How Big Is Counter-Strike’s MR12 Change?

How Big Is Counter-Strike’s MR12 Change?

The date for Counter-Strike 2’s release date is still quite elusive with the Summer of 2023 window quickly changing and seemingly a huge number of changes still to come to the game, but as the limited test has been rolled out to a much larger audience and feedback flowing in, it seems Valve is set on making these changes quickly and efficiently in hopes of seeing its latest esports update flourish and compete with the other big games.

Perhaps one of the biggest changes to come was announced a few days ago, however, alongside the launch of the Premier competitive game mode for Counter-Strike 2, and this is a change to MR12 for both the major tournament events and regular play, which will be expected to be a norm across the tournament circuit. Players a little longer in the tooth will remember the MR12 days from nearly two decades ago, but the game has long been played under the MR15 format and developed an entire competitive scene around this format too, as such the change is quite significant.

Counter-Strikes biggest competitor in Riot Games title Valorant had launched with the MR12 format so will be familiar to players who have already made the change, and from Valve’s own statement much of the change has come from work put in place over a number of years to trim the number of unneeded rounds and a smoother gameplay experience, the shorter format seen in Valorant is certainly noticeable in tournament play and most casual players would likely agree that the shorter format works for casual competitive games too, but changes to things like in-game economy and other meta changes will likely be expected.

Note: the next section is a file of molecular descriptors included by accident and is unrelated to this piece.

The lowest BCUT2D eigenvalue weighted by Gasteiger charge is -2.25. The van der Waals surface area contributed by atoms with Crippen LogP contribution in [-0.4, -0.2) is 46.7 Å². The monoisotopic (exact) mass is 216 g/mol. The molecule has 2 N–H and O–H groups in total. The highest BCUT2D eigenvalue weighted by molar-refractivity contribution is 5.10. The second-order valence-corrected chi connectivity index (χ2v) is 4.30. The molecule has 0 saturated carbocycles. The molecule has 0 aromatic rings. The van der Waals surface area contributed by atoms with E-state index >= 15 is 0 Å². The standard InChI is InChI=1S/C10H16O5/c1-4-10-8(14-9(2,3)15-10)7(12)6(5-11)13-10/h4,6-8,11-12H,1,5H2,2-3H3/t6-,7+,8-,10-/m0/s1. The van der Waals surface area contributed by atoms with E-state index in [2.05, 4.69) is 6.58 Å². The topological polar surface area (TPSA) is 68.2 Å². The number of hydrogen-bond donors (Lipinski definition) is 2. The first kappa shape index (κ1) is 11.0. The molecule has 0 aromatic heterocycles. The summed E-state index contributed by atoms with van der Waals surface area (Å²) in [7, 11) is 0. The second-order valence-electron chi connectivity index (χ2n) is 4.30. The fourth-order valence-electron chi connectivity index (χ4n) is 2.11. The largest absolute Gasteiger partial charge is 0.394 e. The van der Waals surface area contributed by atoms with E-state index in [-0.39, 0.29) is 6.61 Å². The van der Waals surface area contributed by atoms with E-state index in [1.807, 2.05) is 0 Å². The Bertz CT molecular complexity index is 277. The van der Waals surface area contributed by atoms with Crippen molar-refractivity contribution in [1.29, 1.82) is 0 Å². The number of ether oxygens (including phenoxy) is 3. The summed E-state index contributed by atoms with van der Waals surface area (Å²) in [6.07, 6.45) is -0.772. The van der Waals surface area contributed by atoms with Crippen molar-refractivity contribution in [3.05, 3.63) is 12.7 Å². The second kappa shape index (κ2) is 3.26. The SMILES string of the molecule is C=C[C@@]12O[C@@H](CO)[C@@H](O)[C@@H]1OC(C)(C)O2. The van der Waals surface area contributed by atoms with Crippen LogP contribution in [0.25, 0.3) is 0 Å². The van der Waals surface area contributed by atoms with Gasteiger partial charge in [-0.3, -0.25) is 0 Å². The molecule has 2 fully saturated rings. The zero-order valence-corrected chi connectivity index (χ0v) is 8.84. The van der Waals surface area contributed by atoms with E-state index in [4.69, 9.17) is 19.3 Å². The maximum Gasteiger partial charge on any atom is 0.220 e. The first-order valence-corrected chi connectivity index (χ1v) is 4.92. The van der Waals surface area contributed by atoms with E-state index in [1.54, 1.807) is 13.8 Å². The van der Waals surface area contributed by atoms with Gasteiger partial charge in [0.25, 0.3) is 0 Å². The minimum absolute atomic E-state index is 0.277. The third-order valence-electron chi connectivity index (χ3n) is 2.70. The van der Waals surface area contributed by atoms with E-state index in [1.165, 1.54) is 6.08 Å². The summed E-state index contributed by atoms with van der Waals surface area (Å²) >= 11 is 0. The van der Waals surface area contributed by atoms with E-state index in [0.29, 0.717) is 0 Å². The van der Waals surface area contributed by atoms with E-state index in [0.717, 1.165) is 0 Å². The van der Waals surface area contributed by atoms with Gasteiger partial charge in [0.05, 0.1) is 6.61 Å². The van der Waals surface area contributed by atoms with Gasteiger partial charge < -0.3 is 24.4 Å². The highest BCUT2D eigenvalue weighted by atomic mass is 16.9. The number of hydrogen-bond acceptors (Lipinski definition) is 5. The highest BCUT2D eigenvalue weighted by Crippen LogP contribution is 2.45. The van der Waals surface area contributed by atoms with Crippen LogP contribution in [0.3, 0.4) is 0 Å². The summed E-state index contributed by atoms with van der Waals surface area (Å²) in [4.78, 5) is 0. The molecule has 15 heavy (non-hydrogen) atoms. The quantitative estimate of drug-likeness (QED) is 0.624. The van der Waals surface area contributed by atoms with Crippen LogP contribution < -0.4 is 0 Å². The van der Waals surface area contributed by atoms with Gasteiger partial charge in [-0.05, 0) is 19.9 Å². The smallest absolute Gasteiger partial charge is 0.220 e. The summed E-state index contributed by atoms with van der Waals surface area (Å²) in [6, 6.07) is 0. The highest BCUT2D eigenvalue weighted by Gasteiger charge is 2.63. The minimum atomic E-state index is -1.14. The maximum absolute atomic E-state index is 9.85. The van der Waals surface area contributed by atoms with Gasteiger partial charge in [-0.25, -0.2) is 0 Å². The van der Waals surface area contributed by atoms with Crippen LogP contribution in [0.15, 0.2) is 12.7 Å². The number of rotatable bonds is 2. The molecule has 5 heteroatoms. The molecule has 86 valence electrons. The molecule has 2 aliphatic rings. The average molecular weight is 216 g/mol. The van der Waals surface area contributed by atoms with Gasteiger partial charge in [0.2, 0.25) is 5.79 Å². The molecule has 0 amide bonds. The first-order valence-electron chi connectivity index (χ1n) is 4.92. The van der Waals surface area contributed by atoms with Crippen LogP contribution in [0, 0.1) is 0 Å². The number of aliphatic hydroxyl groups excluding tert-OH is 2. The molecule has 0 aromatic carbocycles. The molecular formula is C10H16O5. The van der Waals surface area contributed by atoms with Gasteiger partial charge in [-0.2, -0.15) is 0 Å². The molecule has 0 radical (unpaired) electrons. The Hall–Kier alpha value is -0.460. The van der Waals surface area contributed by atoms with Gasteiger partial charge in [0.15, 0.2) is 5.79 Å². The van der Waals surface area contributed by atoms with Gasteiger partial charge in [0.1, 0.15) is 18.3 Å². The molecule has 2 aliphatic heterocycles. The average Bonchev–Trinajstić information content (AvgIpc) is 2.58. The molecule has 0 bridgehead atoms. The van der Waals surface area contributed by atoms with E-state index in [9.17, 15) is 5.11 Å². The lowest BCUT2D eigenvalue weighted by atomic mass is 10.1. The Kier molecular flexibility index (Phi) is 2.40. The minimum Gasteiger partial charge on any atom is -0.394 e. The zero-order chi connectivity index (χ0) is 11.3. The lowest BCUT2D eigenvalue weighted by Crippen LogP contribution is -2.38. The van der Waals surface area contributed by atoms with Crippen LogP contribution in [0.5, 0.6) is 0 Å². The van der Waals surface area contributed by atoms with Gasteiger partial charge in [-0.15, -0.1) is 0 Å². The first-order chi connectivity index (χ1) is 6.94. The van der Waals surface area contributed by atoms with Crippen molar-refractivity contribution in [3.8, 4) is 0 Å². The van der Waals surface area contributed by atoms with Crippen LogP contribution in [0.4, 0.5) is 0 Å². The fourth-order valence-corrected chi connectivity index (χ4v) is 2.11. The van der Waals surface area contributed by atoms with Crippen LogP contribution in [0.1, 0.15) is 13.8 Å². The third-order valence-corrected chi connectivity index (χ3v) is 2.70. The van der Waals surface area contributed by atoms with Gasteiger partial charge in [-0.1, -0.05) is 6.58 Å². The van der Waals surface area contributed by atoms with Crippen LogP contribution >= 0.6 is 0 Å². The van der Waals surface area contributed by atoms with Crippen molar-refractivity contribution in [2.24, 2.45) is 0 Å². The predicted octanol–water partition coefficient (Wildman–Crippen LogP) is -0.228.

It’s also somewhat yet unknown how this will impact pro play and the professional scene too, as one of the premier esports games on the market over the years markets like CSGO bitcoin betting have continued to grow and thrive, but much of the Counter-Strike scene now consists of veteran players who have drilled and know the longer format, it could be quite a large adjustment to a shorter format and could also see a shake-up in which teams are on top and which are slower to adapt.

Whatever the view may be, it’s quite an exciting change for Counter-Strike as a whole, whilst the series has evolved, some parts of the core game have largely remained unchanged for over two decades and in terms of a competitive setting the change to MR12 signals one of these major changes. To keep up with modern game expectations and what the audience really do want these changes are needed, and with Counter-Strike at the height of its popularity and the new release on the horizon, its as good a time as ever to make this change and see how it impacts the game overall.

There are still plenty of questions to be answered with the release of Counter-Strike 2 as well come a full release, the biggest is how effective the new anti-cheat approach will be given the issues Global Offensive has been experiencing, there are also the tick-rate changes too for a smoother gaming experience which on official servers has also been less than ideal thus far.

For those that don’t have access to the limited beta test, it’s yet unknown if more invite waves will go out, but with the potential for release being so close many are hopefully there’s not that long to wait – with the game reaching a peak of 1,560,435 on August 31st after the latest wave of invites, rest assured there is more than enough testing going on and a lot to be excited about.

VN:R_U [1.9.22_1171]
Rating: 0.0/10 (0 votes cast)
VN:R_U [1.9.22_1171]
Rating: 0 (from 0 votes)

Aspiring ninja.

No Comments

Leave a Reply

You must be logged in to post a comment.